– This is another claim, which sounds weak. A technique not being used on time series doesn’t mean that the use of it in this instance is not logical. The cranial capacity data does not represent a true time series. If it were, time series wizards world over would have developed with hundreds of models to predict future cranial capacity.  The techniques in the paper were used not on the raw data as every statistician knows the clustering is usually done on a distance measure and in this case, Euclidean distance. As the time gaps and the cranial measurements do not follow a linear trend, until a trend was imposed using a model, the interrelationships between individual specimens and their time of existence can be looked at using the distances on two dimensions. This may not be ideal, as there would be some influence of time trend. But it is not easy to see the reason for the two groups solution. With regard to the Hamming Distance, I only ask the reader to be the judge. What I do at the end is adding up string of 1 and 0 to get the distance. And I was not looking at cluster five or 995 only. What I did was to find 25% and 975% cluster solutions out of the total simulated and if they are the same then the solution is more stable.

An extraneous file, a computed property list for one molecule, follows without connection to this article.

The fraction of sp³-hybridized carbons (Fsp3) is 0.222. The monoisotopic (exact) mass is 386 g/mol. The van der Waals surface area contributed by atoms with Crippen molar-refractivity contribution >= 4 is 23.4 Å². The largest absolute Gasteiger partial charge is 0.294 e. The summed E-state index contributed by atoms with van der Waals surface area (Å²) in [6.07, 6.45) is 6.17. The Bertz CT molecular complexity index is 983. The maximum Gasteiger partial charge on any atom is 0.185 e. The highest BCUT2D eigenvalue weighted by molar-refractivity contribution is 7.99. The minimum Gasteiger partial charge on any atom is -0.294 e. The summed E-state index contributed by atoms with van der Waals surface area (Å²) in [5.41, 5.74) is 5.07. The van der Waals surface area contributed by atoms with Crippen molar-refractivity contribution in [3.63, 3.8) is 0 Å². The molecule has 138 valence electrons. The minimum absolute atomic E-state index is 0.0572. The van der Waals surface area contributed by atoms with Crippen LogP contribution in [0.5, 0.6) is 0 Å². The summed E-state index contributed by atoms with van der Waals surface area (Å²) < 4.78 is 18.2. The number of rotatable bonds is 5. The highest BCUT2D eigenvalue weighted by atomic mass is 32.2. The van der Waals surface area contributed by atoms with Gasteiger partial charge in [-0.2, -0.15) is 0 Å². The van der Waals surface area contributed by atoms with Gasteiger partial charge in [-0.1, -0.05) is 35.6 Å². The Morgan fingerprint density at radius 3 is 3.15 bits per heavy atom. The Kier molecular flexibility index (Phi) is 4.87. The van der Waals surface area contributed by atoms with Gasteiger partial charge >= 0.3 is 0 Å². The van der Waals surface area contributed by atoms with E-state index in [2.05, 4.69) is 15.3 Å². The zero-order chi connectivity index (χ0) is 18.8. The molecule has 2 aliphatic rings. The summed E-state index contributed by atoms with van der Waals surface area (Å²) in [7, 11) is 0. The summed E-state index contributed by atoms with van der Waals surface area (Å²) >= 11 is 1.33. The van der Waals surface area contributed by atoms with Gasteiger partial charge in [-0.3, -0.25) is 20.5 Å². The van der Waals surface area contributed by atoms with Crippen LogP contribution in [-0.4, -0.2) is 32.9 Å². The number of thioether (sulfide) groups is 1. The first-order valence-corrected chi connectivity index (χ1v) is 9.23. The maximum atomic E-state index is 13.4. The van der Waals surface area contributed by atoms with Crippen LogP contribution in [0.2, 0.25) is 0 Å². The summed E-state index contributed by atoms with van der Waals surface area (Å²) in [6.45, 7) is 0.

The description on page 6 of the simulation is a bit hard to follow. “R” has both rlnorm() which simulates “raw scale” random deviates given a log mean and log standard deviation and rnorm() which could be used to simulate log scale deviates given a log mean and log standard deviation. Simplest would be to convert cranial capacities to log scale “up front” and then find the necessary statistics (specimen means and sd where available) in the log scale.  And simulate in the log scale using rnorm().  Is that what was done?

-I don’t disagree with the above review. This was in fact what was done in the following manner to give one example.

summarydat4<-ddply(summarydat3, .(id,time) , transform, value=(rlnorm(1,mean,sd)))

Any one interested in duplicating what the author has done are more than welcome to drop in a note requesting the underlying data.